Supply Chain Decarbonisation

An opportunity as well as a cost

In today’s global economy, decarbonisation has become one of the fundamental considerations in relation to supply chains. Increasing numbers of businesses are working to reach net zero greenhouse gas (GHG) emissions by making environmentally conscious purchasing decisions. Investors, stakeholders, customers and authorities are all taking greater interest in individual companies’ decarbonisation performances. Therefore, decarbonising supply chains seems to be a ‘game changer’ for businesses. In this article, Kenneth Leung, Richard Lin and Nat Lin of KPMG China discuss how to transform carbon costs into supply chain opportunities.

GHG disclosure: on the radar for regulators

Over the past few years, demand for company disclosures on GHG emissions has been significantly increasing from all sides – regulatory, financial and consumer. In capital markets, key stakeholders—such as the International Sustainability Standards Board, the United States’ (US’) Securities and Exchange Commission and the Hong Kong Exchanges and Clearing—have proposed rules to enhance GHG and other climate-related disclosures.

One of the key proposals is to include Scope 3 emissions (indirect emissions other than imported energy), which would mean an organisation would have to manage ‘cradle-to-gate’ or ideally ‘cradle-to-grave’ carbon information across the supply chain. In the procurement area, more vendor engagement programmes are now requiring upstream suppliers to provide carbon emission information for their products.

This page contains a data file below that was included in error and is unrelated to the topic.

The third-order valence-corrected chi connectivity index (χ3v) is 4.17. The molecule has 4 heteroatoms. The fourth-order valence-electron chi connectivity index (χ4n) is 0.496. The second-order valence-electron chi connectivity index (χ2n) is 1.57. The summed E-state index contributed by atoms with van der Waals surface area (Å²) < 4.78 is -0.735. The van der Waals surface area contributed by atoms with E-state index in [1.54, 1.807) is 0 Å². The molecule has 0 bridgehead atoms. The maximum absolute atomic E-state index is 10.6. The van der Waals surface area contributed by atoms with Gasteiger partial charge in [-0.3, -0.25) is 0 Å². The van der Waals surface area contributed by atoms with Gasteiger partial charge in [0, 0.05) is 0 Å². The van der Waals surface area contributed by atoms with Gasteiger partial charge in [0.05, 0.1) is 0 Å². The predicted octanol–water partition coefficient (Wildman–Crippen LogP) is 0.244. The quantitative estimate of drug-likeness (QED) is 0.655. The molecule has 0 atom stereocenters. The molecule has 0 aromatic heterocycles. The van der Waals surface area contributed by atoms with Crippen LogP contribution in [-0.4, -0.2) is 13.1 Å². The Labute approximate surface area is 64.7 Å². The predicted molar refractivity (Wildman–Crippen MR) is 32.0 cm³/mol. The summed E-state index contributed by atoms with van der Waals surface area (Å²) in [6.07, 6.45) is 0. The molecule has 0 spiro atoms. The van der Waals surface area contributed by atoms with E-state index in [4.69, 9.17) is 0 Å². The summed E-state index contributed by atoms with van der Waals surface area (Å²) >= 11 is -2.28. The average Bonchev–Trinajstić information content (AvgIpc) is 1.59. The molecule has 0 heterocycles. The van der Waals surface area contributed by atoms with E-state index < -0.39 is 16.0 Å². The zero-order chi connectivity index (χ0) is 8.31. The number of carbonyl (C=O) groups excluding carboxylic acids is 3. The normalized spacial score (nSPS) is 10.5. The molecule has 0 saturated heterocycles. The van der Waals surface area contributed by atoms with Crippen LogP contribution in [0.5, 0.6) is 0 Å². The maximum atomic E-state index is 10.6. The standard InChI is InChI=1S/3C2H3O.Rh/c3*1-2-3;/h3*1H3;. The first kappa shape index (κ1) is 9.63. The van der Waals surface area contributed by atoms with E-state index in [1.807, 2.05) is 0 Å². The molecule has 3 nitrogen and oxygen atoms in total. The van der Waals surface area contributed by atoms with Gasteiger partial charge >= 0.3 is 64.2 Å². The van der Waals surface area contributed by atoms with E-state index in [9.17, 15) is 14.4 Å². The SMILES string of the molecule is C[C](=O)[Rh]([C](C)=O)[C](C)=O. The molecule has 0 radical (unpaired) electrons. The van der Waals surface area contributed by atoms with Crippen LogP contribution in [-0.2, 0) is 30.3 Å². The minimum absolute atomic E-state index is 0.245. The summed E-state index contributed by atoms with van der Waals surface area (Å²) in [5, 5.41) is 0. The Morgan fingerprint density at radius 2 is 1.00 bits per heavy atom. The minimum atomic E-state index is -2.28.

Carbon pricing: likely to be implemented across the globe?

In July 2021, the European Commission proposed expanding the scope of the European Emission Trading System (ETS), a cap-and-trade system that sets an annual cap on the amount of GHGs companies in the sectors covered by the ETS may emit. The Commission also introduced the Carbon Border Adjustment Mechanism (CBAM), which is designed to mirror and complement the ETS in relation to imported goods. The CBAM is intended to prevent ‘carbon leakage’, which would occur if consumers switched from buying European Union (EU)-produced goods to purchasing substitutes from non-EU countries where a lower (or no) carbon price is levied, or if firms shifted production activities from EU producers to such countries for the same reason.

In June 2022, the CBAM proposal was adopted by the European Parliament, which pushed for a broader emission scope, stipulating that the calculation of embedded emissions in products should also include “indirect emissions”. Though the final legal text will be subject to negotiations with the EU Council, it is expected that the CBAM will come into effect from the start of 2023. 

Interestingly, in early June 2022, a few senators in the US also tabled a bill for a CBAM on products made in the US and those from abroad. The bill, titled the Clean Competition Act, included key components such as a narrow-based domestic carbon tax and corresponding import taxes and export rebates. It would not be surprising to see carbon pricing or carbon taxes (such as the ETS and the CBAM), which aim to promote and incentivise decarbonisation, eventually being implemented across the globe.

Carbon pricing is a supply chain cost, direct and indirect